Final rating: 3/5, mainly because of book 3. Books 1 and 2 were great, awesome and amazing. Book 3 took a totally different turn and bleh.

Until next time: thoughts, comments, questions, rages, rants, questions, and out-right insults can be directed to the comments.

Saturday, February 11, 2017

Writing Tip #20: Writing Believable Characters

Ever heard the phrase "Mary Sue," or it's male counter-part Gary Stu? No? Lucky you and I hope you never have to hear it directed to you. Enough with the weird rhyming, let's get to business.

A Mary Sue or Gary Stu is a character who is so perfect in their "originality" that they are completely unbelievable. They're super-talented in a variety of ways, gorgeous beyond words, kind, and with a tragic backstory they overcome, and every other character either loves them or wants to be them. They succeed at everything and get everything they want with little to no effort. They're also completely un-relatable to the reader, boring, and usually make my eyes roll out of my head.

Why is it important to know about them? Because you don't want to end up writing one. If you do then your readers plain and simply won't be invested in the story. How can you when your main character is so perfect you can't relate to their so-called problems?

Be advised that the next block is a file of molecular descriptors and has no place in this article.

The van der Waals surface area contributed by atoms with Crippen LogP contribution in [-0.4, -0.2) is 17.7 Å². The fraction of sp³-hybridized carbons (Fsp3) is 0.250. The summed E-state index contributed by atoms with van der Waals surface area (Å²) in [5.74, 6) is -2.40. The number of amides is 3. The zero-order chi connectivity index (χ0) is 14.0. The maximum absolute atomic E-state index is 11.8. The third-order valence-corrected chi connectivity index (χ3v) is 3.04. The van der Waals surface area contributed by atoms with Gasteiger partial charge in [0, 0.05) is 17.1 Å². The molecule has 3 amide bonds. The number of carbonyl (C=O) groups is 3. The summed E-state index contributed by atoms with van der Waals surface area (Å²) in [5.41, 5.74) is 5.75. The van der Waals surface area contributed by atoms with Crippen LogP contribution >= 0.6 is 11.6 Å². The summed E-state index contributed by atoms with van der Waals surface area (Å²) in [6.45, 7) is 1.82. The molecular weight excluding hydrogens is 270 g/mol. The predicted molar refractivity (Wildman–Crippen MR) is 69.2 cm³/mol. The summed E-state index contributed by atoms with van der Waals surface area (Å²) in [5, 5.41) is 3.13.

As the writer, it's difficult to figure out if you've got a Sue/Stu on your hands. You have to take a step back and view all your characters as if you're not the one who wrote them which can be hard at best, insane at worst. What can help is making a brief list of your character's strengths, weaknesses, physical attributes, and personality.

If you're finding you've got way too many strengths compared to weaknesses or flaws then you're encroaching onto Sue/Stu territory. If everyone loves your character and thinks they're beautiful then you're starting to cross the line.

So, how to do you create a believable character?

Make them human. Every character should have flaws. They don't have to be obvious like a scar or missing limb and really, sometimes those aren't flaws depending on the situation. Mind you, personality flaws can be strengths depending on the situation as well. Let me break it down with an example (and a wee bit of "self-promotion"):